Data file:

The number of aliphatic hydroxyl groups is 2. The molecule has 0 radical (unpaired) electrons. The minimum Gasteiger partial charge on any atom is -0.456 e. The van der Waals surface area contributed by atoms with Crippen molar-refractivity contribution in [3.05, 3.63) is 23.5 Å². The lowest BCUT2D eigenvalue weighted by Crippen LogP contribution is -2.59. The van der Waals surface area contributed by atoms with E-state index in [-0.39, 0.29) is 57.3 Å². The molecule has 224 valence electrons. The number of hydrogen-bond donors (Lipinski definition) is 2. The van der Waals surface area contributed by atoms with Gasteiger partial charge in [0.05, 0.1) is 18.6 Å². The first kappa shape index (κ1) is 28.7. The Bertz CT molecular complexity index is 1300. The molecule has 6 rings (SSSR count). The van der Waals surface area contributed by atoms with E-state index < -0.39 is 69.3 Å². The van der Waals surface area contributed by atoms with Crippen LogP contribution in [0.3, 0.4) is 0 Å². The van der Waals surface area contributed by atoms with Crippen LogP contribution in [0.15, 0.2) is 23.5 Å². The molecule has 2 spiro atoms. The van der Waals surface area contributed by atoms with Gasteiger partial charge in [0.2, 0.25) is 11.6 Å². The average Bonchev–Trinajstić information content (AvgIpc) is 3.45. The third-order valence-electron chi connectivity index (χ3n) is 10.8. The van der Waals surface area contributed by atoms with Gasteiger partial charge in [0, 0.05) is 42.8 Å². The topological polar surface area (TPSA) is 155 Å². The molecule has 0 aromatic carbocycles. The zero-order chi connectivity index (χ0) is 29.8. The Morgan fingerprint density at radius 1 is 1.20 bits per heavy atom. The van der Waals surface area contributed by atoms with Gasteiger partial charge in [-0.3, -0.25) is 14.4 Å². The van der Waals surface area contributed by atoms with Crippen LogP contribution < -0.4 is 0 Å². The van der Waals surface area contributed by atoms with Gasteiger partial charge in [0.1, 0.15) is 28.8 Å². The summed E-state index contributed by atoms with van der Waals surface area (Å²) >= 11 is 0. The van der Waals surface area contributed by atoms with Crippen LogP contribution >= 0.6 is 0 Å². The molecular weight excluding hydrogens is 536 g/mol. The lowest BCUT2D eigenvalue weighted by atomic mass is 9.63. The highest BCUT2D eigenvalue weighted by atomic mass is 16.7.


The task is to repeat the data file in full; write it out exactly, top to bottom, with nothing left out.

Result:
The number of aliphatic hydroxyl groups is 2. The molecule has 0 radical (unpaired) electrons. The minimum Gasteiger partial charge on any atom is -0.456 e. The van der Waals surface area contributed by atoms with Crippen molar-refractivity contribution in [3.05, 3.63) is 23.5 Å². The lowest BCUT2D eigenvalue weighted by Crippen LogP contribution is -2.59. The van der Waals surface area contributed by atoms with E-state index in [-0.39, 0.29) is 57.3 Å². The molecule has 224 valence electrons. The number of hydrogen-bond donors (Lipinski definition) is 2. The van der Waals surface area contributed by atoms with Gasteiger partial charge in [0.05, 0.1) is 18.6 Å². The first kappa shape index (κ1) is 28.7. The Bertz CT molecular complexity index is 1300. The molecule has 6 rings (SSSR count). The van der Waals surface area contributed by atoms with E-state index < -0.39 is 69.3 Å². The van der Waals surface area contributed by atoms with Crippen LogP contribution in [0.3, 0.4) is 0 Å². The van der Waals surface area contributed by atoms with Crippen LogP contribution in [0.15, 0.2) is 23.5 Å². The molecule has 2 spiro atoms. The van der Waals surface area contributed by atoms with Gasteiger partial charge in [0.2, 0.25) is 11.6 Å². The average Bonchev–Trinajstić information content (AvgIpc) is 3.45. The third-order valence-electron chi connectivity index (χ3n) is 10.8. The van der Waals surface area contributed by atoms with Gasteiger partial charge in [0, 0.05) is 42.8 Å². The topological polar surface area (TPSA) is 155 Å². The molecule has 0 aromatic carbocycles. The zero-order chi connectivity index (χ0) is 29.8. The Morgan fingerprint density at radius 1 is 1.20 bits per heavy atom. The van der Waals surface area contributed by atoms with Gasteiger partial charge in [-0.3, -0.25) is 14.4 Å². The van der Waals surface area contributed by atoms with Crippen LogP contribution < -0.4 is 0 Å². The van der Waals surface area contributed by atoms with Gasteiger partial charge in [0.1, 0.15) is 28.8 Å². The summed E-state index contributed by atoms with van der Waals surface area (Å²) >= 11 is 0. The van der Waals surface area contributed by atoms with Crippen LogP contribution >= 0.6 is 0 Å². The molecular weight excluding hydrogens is 536 g/mol. The lowest BCUT2D eigenvalue weighted by atomic mass is 9.63. The highest BCUT2D eigenvalue weighted by atomic mass is 16.7.